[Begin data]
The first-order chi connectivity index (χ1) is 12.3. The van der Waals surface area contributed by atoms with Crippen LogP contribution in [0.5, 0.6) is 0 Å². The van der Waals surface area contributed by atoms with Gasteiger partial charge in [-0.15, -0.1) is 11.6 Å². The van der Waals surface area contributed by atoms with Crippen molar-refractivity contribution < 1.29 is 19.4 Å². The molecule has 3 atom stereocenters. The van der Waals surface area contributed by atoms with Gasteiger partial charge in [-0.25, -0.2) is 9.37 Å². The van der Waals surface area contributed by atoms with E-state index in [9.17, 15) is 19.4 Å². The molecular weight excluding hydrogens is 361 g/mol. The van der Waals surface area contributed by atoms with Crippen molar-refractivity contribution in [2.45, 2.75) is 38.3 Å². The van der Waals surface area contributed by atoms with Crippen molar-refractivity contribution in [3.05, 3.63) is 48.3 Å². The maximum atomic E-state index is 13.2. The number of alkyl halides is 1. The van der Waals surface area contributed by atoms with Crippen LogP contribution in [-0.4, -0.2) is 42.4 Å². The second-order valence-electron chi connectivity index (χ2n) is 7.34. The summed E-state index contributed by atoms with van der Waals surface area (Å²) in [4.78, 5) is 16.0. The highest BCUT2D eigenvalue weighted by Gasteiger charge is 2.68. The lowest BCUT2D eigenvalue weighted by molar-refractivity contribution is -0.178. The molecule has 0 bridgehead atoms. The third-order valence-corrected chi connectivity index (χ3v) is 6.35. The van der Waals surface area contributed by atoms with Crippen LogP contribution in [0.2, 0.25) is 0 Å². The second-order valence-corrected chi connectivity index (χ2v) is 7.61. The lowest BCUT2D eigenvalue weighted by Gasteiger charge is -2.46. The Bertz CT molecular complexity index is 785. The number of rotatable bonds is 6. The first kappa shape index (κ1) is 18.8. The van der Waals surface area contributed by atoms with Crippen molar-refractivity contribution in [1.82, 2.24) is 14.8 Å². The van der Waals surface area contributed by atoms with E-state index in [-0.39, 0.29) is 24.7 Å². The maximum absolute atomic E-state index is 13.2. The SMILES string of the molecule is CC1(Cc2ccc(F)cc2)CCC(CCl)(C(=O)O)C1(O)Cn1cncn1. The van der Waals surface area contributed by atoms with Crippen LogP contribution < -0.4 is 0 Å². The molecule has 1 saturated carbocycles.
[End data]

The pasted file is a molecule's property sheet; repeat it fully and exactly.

The first-order chi connectivity index (χ1) is 12.3. The van der Waals surface area contributed by atoms with Crippen LogP contribution in [0.5, 0.6) is 0 Å². The van der Waals surface area contributed by atoms with Gasteiger partial charge in [-0.15, -0.1) is 11.6 Å². The van der Waals surface area contributed by atoms with Crippen molar-refractivity contribution < 1.29 is 19.4 Å². The molecule has 3 atom stereocenters. The van der Waals surface area contributed by atoms with Gasteiger partial charge in [-0.25, -0.2) is 9.37 Å². The van der Waals surface area contributed by atoms with E-state index in [9.17, 15) is 19.4 Å². The molecular weight excluding hydrogens is 361 g/mol. The van der Waals surface area contributed by atoms with Crippen molar-refractivity contribution in [2.45, 2.75) is 38.3 Å². The van der Waals surface area contributed by atoms with Crippen molar-refractivity contribution in [3.05, 3.63) is 48.3 Å². The maximum atomic E-state index is 13.2. The number of alkyl halides is 1. The van der Waals surface area contributed by atoms with Crippen LogP contribution in [-0.4, -0.2) is 42.4 Å². The second-order valence-electron chi connectivity index (χ2n) is 7.34. The summed E-state index contributed by atoms with van der Waals surface area (Å²) in [4.78, 5) is 16.0. The highest BCUT2D eigenvalue weighted by Gasteiger charge is 2.68. The lowest BCUT2D eigenvalue weighted by molar-refractivity contribution is -0.178. The molecule has 0 bridgehead atoms. The third-order valence-corrected chi connectivity index (χ3v) is 6.35. The van der Waals surface area contributed by atoms with Crippen LogP contribution in [0.2, 0.25) is 0 Å². The second-order valence-corrected chi connectivity index (χ2v) is 7.61. The lowest BCUT2D eigenvalue weighted by Gasteiger charge is -2.46. The Bertz CT molecular complexity index is 785. The number of rotatable bonds is 6. The first kappa shape index (κ1) is 18.8. The van der Waals surface area contributed by atoms with Crippen molar-refractivity contribution in [1.82, 2.24) is 14.8 Å². The van der Waals surface area contributed by atoms with E-state index in [-0.39, 0.29) is 24.7 Å². The maximum absolute atomic E-state index is 13.2. The SMILES string of the molecule is CC1(Cc2ccc(F)cc2)CCC(CCl)(C(=O)O)C1(O)Cn1cncn1. The van der Waals surface area contributed by atoms with Crippen LogP contribution < -0.4 is 0 Å². The molecule has 1 saturated carbocycles.